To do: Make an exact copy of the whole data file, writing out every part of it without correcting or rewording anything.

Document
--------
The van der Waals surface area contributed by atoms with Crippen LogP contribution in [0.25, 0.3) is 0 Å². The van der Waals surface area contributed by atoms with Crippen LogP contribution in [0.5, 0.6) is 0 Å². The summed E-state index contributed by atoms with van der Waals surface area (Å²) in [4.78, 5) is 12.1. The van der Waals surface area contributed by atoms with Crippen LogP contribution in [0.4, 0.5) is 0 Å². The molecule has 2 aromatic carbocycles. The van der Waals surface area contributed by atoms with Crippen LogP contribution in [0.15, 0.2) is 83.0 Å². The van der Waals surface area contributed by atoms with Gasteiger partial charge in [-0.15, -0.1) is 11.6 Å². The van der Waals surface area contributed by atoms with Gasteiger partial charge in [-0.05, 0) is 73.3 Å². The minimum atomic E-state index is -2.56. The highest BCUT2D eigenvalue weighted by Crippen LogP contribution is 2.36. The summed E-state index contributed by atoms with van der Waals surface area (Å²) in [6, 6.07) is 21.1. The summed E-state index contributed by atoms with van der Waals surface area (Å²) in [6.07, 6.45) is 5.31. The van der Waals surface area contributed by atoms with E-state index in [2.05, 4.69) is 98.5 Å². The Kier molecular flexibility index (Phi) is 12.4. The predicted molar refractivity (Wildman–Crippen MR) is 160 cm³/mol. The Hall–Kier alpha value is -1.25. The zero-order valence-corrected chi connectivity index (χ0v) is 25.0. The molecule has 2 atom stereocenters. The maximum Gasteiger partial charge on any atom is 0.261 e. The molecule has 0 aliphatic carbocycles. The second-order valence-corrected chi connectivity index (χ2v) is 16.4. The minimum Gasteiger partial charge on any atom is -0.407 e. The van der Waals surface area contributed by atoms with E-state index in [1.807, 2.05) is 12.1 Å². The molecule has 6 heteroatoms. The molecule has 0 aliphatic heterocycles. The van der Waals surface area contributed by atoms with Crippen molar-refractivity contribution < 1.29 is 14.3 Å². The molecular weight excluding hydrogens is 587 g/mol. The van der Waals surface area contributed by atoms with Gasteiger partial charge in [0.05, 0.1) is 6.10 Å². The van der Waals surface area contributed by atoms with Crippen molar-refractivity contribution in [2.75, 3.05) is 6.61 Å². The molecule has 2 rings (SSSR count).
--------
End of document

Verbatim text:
The van der Waals surface area contributed by atoms with Crippen LogP contribution in [0.25, 0.3) is 0 Å². The van der Waals surface area contributed by atoms with Crippen LogP contribution in [0.5, 0.6) is 0 Å². The summed E-state index contributed by atoms with van der Waals surface area (Å²) in [4.78, 5) is 12.1. The van der Waals surface area contributed by atoms with Crippen LogP contribution in [0.4, 0.5) is 0 Å². The molecule has 2 aromatic carbocycles. The van der Waals surface area contributed by atoms with Crippen LogP contribution in [0.15, 0.2) is 83.0 Å². The van der Waals surface area contributed by atoms with Gasteiger partial charge in [-0.15, -0.1) is 11.6 Å². The van der Waals surface area contributed by atoms with Gasteiger partial charge in [-0.05, 0) is 73.3 Å². The minimum atomic E-state index is -2.56. The highest BCUT2D eigenvalue weighted by Crippen LogP contribution is 2.36. The summed E-state index contributed by atoms with van der Waals surface area (Å²) in [6, 6.07) is 21.1. The summed E-state index contributed by atoms with van der Waals surface area (Å²) in [6.07, 6.45) is 5.31. The van der Waals surface area contributed by atoms with E-state index in [2.05, 4.69) is 98.5 Å². The Kier molecular flexibility index (Phi) is 12.4. The predicted molar refractivity (Wildman–Crippen MR) is 160 cm³/mol. The Hall–Kier alpha value is -1.25. The zero-order valence-corrected chi connectivity index (χ0v) is 25.0. The molecule has 2 atom stereocenters. The maximum Gasteiger partial charge on any atom is 0.261 e. The molecule has 0 aliphatic carbocycles. The second-order valence-corrected chi connectivity index (χ2v) is 16.4. The minimum Gasteiger partial charge on any atom is -0.407 e. The van der Waals surface area contributed by atoms with E-state index in [1.807, 2.05) is 12.1 Å². The molecule has 6 heteroatoms. The molecule has 0 aliphatic heterocycles. The van der Waals surface area contributed by atoms with Crippen molar-refractivity contribution < 1.29 is 14.3 Å². The molecular weight excluding hydrogens is 587 g/mol. The van der Waals surface area contributed by atoms with Gasteiger partial charge in [0.05, 0.1) is 6.10 Å². The van der Waals surface area contributed by atoms with Crippen molar-refractivity contribution in [2.75, 3.05) is 6.61 Å². The molecule has 2 rings (SSSR count).